News and triggers- from wars to crimes against humanity to assault

Our mind plays tricks. Period! Now, what do I mean when I say this? The effect of anything, whether our surroundings or any situation, our mind tends to act like water and moulds itself into whatever external source it is being provided whether an entertainment, a news event, a story, an article, or other external stimuli.  

We try to fit ourselves into the stories that are presented to us, and the same is true for news! The heightened sense of uncertainty during this pandemic has made us even more fragile towards exposing ourselves to the news.

Triggers by negative news are often silent, and without awareness, they frequently slip under the radar especially news concerning wars, crimes against humanity or assault. It is crucial to check the impact of such triggers and be aware of them.

As we delve deeper into the relationship between news and triggers, you will gain a better understanding of how to manage and trace the effect of this correlation easily and effectively.

Note: We are no experts, this article is purely based on the author’s personal experience and understanding. This should not be used as a diagnosis or anything other than just an article. If you’re someone silently suffering, find help here!

Okay before we go further, Do you know we have something called the Sympathetic nervous system

The sympathetic nervous system is a component of the autonomic nervous system, which is also referred to as the involuntary nervous system.

In simple terms, when we are faced by an impending fear, maybe of a project deadline, maybe of an oncoming car, basically when our body perceives any danger in its vicinity, it initiates (read trigger) a physical stress response preparing us to fight or flee the scene.

This ‘fight or flight’ reaction is driven by the sympathetic nervous system, a synchronised network of brain structures, nerves and hormones, which can cause major issues when pushed off balance.

Exposure to news can activate the sympathetic nervous system, causing our body to release stress hormones such as cortisol and adrenaline. So, continuous exposure can result in frequent stress responses which may cause some physical symptoms to appear such as fatigue, anxiety, depression, and trouble sleeping.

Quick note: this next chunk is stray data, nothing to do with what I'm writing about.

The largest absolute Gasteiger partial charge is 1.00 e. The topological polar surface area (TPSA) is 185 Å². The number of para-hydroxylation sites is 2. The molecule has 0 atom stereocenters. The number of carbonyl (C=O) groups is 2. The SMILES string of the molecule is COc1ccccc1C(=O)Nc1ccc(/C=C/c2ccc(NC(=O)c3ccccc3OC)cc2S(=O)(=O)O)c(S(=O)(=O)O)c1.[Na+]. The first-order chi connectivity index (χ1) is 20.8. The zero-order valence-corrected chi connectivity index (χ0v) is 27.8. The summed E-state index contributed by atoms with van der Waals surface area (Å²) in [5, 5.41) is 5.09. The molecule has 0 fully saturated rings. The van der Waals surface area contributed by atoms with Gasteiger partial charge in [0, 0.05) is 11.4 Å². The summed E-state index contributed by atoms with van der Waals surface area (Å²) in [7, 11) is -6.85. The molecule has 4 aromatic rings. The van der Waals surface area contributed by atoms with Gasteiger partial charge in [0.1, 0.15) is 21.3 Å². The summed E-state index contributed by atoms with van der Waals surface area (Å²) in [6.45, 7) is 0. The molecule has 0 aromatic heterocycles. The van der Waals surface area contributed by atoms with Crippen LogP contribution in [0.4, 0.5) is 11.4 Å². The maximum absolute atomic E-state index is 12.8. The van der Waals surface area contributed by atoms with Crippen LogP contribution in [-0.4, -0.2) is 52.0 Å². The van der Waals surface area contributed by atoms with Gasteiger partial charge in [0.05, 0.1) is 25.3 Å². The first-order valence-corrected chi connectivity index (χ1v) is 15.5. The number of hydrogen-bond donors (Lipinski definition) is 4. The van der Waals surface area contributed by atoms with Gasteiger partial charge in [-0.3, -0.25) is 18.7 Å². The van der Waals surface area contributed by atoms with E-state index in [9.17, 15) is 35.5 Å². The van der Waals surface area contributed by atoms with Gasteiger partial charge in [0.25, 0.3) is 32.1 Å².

As per a study by the British psychological society, this emotional toll or the negative effect on the psyche was displayed by people who watched negative material, as opposed to those who watched positive or neutral material. People who watched negative news showcased an increase in anxiety and sadness after only 14 minutes of watching television. 

The findings were also consistent with theories of worry that implicate negative mood as a causal factor in the facilitation of worrying thoughts.

So how do we balance being up to date with the happenings around the globe while maintaining our mental peace at the same time? 

1. Limit your exposure: It’s admirable that you want to stay informed about important issues, such as how our society is evolving and whether the environment is safe for women. Are diplomatic talks between conflicting countries succeeding? Did the person convicted of an inhumane act receive their punishment? As responsible global citizens, we cannot turn a blind eye to issues concerning humanity. We can, however, set a limit on their consumption.

Do not leave your TV on, or stream live news while tending to your daily tasks. Our subconscious mind is always taking notes, and without awareness, it can pick up unnecessary data and trigger a stress response. 

Limit your daily news consumption to a set interval and stick to it. This will aid in reducing intake and keeping a lid on our proclivity to fall down the rabbit hole of news sites.

2. Analyse your pattern: After you’ve established a time limit, begin analysing how you feel before and after watching specific news. This will assist you in recognising your trigger points and understanding your pattern. For example, after watching a particular news segment, ask yourself, “Do I feel informed and calm?” Or am I worried and depressed? The goal is to stay informed while remaining calm. However, if you are feeling anxious or depressed, it is best to go off the grid for a while. News of assaults, inhumane acts, and wars can make us anxious and frustrated at the prospect of being unable to assist those in need. Sure, we can start some necessary corrective measures within society, but it requires us to be healthy both mentally and physically. As a result, we must detach for a while in order to get our act together and launch a social movement.

3. Completely avoid news before bedtime: We already have enough stress in our lives; it is best to avoid news before bedtime so that it does not disrupt your sleep cycle. It is critical to have a good night’s sleep in order to maintain a healthy lifestyle and brain functioning. It is preferable to stick to a healthy self-care routine during the later hours of the day. Feeding positive thoughts to our subconscious will help us improve our cognitive skills and resilience to the negative effects of news on our psyche.

The times are uncertain, however, a firm grasp on gratitude, healthy living, and self-care will undoubtedly aid us in not only maintaining our mental and physical health, but also in brainstorming ideas that will help make the world a better place to live. So, love yourself and try to shield yourself from all negative influences.

Find a GUIDE to share all your problems with (even anonymously, if you want) on the FeelJoy Mobile App available for all Android and IOS users.


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